5. brake pedal plunger is adjusted too long which then never allows the MC piston to fully move back to resting position
  6. New MC bracket is flexing under pedal pressure
  7. Master cylinder is defective
  8. Master cylinder is incompatible with calipers (bore diameter is too small- 1-1/16" vs 1-1/8")
  9. Elevation of master cylinder compared to the caliper. If the master cylinder is lower than the calipers, there can be a slight vacuum effect when the brake pedal is released. This vacuum pulls the caliper pistons back. The 2 lb residual valve should control this problem.
  10. The calipers are not touching the rotor at the correct angle due to damaged backing plate
  11. Bearings are not adjusted correctly (loose) allowing the rotor to move outward or inward during braking
  12. Incorrect design of calipers - there are two caliper designs: the first keeps the pads touching the rotor and the second pulls the pads back slightly when the brake pedal is released. Each caliper design requires a MC that works with that design. Perhaps the calipers and MC are not compatible
  13. The ratio of brake pedal movement is incorrect for the necessary MC piston travel. This means that even though you push the pedal almost to the floor, the MC piston isn't pushed in quite enough. This is not easy to change as the Willys pedals do not have multiple 'push rod' attachment points as a '39 Plymouth does! <www.jalopyjournal.com/forum/showthread.php?t=291107&showall=1>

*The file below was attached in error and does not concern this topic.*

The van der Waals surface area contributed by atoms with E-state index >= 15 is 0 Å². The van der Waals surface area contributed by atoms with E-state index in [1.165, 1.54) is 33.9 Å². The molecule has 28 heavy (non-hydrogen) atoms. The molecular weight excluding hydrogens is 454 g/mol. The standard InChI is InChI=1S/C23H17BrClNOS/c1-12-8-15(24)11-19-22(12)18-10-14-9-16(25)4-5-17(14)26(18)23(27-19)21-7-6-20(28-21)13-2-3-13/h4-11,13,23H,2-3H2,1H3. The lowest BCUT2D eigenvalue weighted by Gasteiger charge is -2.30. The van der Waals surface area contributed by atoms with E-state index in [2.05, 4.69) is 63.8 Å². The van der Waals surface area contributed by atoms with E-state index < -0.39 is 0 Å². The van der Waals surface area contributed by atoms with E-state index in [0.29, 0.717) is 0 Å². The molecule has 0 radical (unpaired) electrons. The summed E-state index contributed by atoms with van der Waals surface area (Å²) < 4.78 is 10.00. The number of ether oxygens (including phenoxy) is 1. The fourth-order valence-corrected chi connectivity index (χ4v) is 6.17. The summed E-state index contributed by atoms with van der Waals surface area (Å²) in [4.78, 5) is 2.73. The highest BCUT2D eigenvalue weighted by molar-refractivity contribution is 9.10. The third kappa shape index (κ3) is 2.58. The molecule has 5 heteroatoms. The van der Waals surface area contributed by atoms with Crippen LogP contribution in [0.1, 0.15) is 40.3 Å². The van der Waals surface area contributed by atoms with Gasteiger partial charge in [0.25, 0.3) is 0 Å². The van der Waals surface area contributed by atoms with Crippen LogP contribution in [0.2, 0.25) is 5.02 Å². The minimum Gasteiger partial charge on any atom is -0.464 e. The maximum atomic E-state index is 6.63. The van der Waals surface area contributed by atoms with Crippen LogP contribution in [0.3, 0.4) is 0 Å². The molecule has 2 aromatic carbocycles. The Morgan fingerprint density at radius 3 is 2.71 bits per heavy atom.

14. The TJ Combination Valve is mounted upside down which could trap air or cause some other problem
  15. The TJ Combination Valve is incompatible with the new MC - the MC has a residual valve already installed and the Combo Valve also has a residual valve. Residual valve redundancy may be problematic.
  16. BIGGER TROUBLE: Unknown unknowns***.............

*** acknowledgement to Donald Rumsfeld for his descriptive analysis and wit.

October 2008:

The rear brakes, front bearings and brake pedal plunger are correctly adjusted; the two front flex lines are new; the MC bracket has been reinforced so that there is absolutely no flexing movement; the MC lines were test plugged resulting in a rock hard pedal and the front pads are checked for proper alignment with no twisting when brake pressure is applied.

This leaves only three likely possibilities: either there is air trapped somehow somewhere in the lines or the Combination Valve is causing the problem, or the master cylinder's bore and piston are 1/16" too small.

I will rebleed the lines using a Motive Pressure Bleeder Kit and if that doesn't solve the problem, be forced to replace the Combination Valve with an in-line adjustable proportioning valve from Wilwood or SSBC.

Against the somewhat ridiculing comments from one well known WillysTecher, I predict pressure bleeding will solve (or at least substantially decrease) the problem....